At the smelting temperature, the Gibbs energies of CoO and CO are equal and the reaction is in equilibrium. Below this temperature oxygen binds to cobalt and above this temperature it binds to carbon. The calculation is approximate because it assumes entropy is a constant as a function of temperature. To calculate the smelting temperature,
    gCoO      =      gCO
GCoO - t SCoO  =  GCO - t SCO

t  =  (GCoO - GCO) / (SCoO - SCO)
   =  558 Celsius

Tsmelt  =  583 Celsius  =  t + 25 Celsius      (The actual smelting temperature is 525 Celsius)

Smelting thermodynamics
       Gibbs       Gibbs            Entropy       Entropy
    kJoule/mole  kJoule/mole(O2)  kJoule/mole  kJoule/mole(O2)

Li2O     -561.9    -1123.8
Na2O     -377       -754
K2O      -322.2     -644.4
Cu2O     -146.0     -292.0
Ag2O      -11.2      -22.4

BeO      -579.1    -1158.2
CO       -137.2     -274.4     .198      .396
MgO      -596.3    -1192.6     .0269     .0538
CaO      -533.0    -1066.0     .0398     .0769
VO       -404.2     -808.4
MnO      -362.9     -725.8     .0597     .1194
CoO      -214.2     -428.4
NiO      -211.7     -423.4
CuO      -129.7     -259.4     .0426     .0852
ZnO      -318.2     -636.4
CdO      -228.4     -456.8
HgO       -58.5     -117.0

Fe3O4   -1014       -507       .0146     .0073
Co3O4    -795.0     -397.5

B2O3    -1184       -789
Al2O3   -1582.3    -1054.9     .0509     .0339
Ti2O3   -1448       -965.3
V2O3    -1139.3     -759.5
Cr2O3   -1053.1     -702.1     .0812     .0541
Fe2O3    -741.0     -494.0     .0874     .0583

CO2      -394.4     -394.4     .214      .214
SO2                            .2481     .2481
SiO2     -856.4     -856.4     .0418     .0418
TiO2     -852.7     -852.7
MnO2     -465.2     -465.2     .0530     .0530
MoO2     -533.0     -533.0
WO2      -533.9     -533.9
PbO2     -219.0     -219.0

MoO3     -668.0     -445.3
WO3      -764.1     -509.4

V2O4    -1318.4     -659.2

Cu          0
C (gas)   672.8

Minerals

Spodumene: LiAl(SiO3)2
Beryl: Be3Al2(SiO3)6
Periclase: MgO
Magnesite: MgCO3
Dolomite: CaMg(CO3)2
Bauxite: Al(OH)3 and AlO(OH)

Quartz: SiO2
Rutile: TiO2
Vanadinite: Pb5(VO4)3Cl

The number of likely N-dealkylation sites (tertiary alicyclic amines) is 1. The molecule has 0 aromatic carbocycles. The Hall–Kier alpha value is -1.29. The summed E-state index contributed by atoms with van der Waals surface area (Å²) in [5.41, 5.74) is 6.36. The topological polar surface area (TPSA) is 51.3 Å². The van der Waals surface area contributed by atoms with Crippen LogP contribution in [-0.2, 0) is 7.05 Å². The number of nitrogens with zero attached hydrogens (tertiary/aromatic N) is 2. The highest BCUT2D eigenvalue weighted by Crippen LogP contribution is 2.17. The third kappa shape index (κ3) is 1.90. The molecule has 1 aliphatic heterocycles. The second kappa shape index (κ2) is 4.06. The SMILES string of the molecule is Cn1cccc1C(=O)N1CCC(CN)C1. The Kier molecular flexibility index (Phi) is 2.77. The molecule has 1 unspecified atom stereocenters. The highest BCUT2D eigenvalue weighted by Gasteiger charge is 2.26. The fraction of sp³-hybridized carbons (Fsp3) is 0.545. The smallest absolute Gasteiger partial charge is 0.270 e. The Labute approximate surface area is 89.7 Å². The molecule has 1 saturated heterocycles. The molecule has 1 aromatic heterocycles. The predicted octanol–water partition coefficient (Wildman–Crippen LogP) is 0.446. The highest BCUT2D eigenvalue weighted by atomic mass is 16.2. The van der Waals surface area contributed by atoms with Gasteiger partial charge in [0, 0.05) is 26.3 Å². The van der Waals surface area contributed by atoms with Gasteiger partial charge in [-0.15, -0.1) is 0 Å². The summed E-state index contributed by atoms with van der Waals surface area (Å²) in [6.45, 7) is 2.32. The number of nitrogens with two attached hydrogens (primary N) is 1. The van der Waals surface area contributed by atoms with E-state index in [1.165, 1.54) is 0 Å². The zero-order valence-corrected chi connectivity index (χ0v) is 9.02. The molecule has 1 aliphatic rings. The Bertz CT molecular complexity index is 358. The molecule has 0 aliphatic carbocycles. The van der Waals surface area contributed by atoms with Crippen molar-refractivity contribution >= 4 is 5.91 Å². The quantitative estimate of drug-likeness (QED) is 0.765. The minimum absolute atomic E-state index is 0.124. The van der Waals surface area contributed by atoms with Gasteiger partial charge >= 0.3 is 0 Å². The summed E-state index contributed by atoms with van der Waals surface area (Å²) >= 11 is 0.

Chromite: FeCr2O4
Pyrolusite: MnO2
Hematite: Fe2O3

Hematite: Fe2O3
Pyrite: FeS2
Iron meteorite
Cobaltite: CoAsS
Millerite: NiS
Chalcocite: Cu2S

Chalcopyrite: CuFeS2
Sphalerite: ZnS
Germanite: Cu26Fe4Ge4S32
Zircon: ZrSiO4
Molybdenite: MoS2
Acanthite: Ag2S
Cassiterite: SnO2
Wolframite: FeWO4
Cinnabar: HgS
Platinum nugget
Gold nugget
Galena: PbS

Fluorite: CaF2
Volcanic sulfur
Alumstone: KAl3(SO4)2(OH)6


Aliens

Timeline of the universe

An alien planet could conceivably have formed as early as 1 billion years after the big bang, meaning that there are likely aliens with a head start on us by billions of years.

An alien civilization could easily build a fission or fusion rocket that travels at 1/10 the speed of light, which would take 1 million years to cross the galaxy. The aliens have plenty of time to get here.

                Millions of years ago

Big bang             13700
First planets formed 13000
Earth formed          4500
Photosynthesis        3000
Oxygen atmosphere      600
Multicellular life     600
Vertebrates            480
Tetrapod vertebrates   400       Mammals, birds, and reptiles are all tetrapods
Mammals                170
Dinosaur extinction     66
Cats                    25
Cheetahs                 6       Fastest land animal
Tigers                   1.8
Humans                   1
Lions                     .9
Agriculture               .01
Civilization              .005
Calculus                  .0004
Smartphones               .00001

Starship

We presently possess the technology to build a fission and fusion rocket, each of which can reach a speed of .1 times the speed of light, and such a rocket can cross the Milky Way galaxy in a time that is a small fraction of the age of the universe. If aliens had built such a rocket they could easily have already colonized the galaxy.

Speed of light                       =  C
Speed of a fission or fusion rocket  =  V  =  .1 C
Diameter of the Milky Way            =  X           =     .1 million light years
Time to cross the galaxy             =  T  =  X/V   =      1 million years
Age of the universe                                 =  13800 million light years

Divinity

The divinity hypothesis becomes persuasive if there is a physical mechanism allowing it to happen, a mechanism that obeys the known laws of physics. Such a mechanism exists. An advanced alien civilization is equivalent to a diety.


Stone Churches

Ulm Minster
Saint Peter's Basilica
Basilica of Saint Paul

Washington National Cathedral
Liverpool Cathedral
Washington National Cathedral, state funeral for Ronald Reagan

                               Volume    Area   Nave  Tower  Year
                               (k m3)   (k m2)  (m)   (m)

Saint Peter's Basilica            5000   15.2   46    136.6  1626   Vatican